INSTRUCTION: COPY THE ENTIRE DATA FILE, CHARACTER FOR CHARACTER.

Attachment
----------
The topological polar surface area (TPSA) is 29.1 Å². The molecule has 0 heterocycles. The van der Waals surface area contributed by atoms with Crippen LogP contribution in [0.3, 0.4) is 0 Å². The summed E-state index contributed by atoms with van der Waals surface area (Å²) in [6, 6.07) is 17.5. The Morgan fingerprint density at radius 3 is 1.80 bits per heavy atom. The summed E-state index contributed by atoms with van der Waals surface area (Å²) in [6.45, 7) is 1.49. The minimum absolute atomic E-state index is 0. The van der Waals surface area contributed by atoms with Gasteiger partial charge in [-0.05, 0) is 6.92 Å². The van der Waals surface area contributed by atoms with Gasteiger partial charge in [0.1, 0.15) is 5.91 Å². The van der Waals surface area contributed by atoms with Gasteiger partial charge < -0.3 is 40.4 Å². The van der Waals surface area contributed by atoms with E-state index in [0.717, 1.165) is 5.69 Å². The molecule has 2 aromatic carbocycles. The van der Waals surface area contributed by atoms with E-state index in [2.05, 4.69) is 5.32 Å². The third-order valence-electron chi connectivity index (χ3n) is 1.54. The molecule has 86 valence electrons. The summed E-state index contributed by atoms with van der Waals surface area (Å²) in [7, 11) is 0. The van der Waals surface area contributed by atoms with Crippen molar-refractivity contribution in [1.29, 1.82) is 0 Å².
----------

The topological polar surface area (TPSA) is 29.1 Å². The molecule has 0 heterocycles. The van der Waals surface area contributed by atoms with Crippen LogP contribution in [0.3, 0.4) is 0 Å². The summed E-state index contributed by atoms with van der Waals surface area (Å²) in [6, 6.07) is 17.5. The Morgan fingerprint density at radius 3 is 1.80 bits per heavy atom. The summed E-state index contributed by atoms with van der Waals surface area (Å²) in [6.45, 7) is 1.49. The minimum absolute atomic E-state index is 0. The van der Waals surface area contributed by atoms with Gasteiger partial charge in [-0.05, 0) is 6.92 Å². The van der Waals surface area contributed by atoms with Gasteiger partial charge in [0.1, 0.15) is 5.91 Å². The van der Waals surface area contributed by atoms with Gasteiger partial charge < -0.3 is 40.4 Å². The van der Waals surface area contributed by atoms with E-state index in [0.717, 1.165) is 5.69 Å². The molecule has 2 aromatic carbocycles. The van der Waals surface area contributed by atoms with E-state index in [2.05, 4.69) is 5.32 Å². The third-order valence-electron chi connectivity index (χ3n) is 1.54. The molecule has 86 valence electrons. The summed E-state index contributed by atoms with van der Waals surface area (Å²) in [7, 11) is 0. The van der Waals surface area contributed by atoms with Crippen molar-refractivity contribution in [1.29, 1.82) is 0 Å².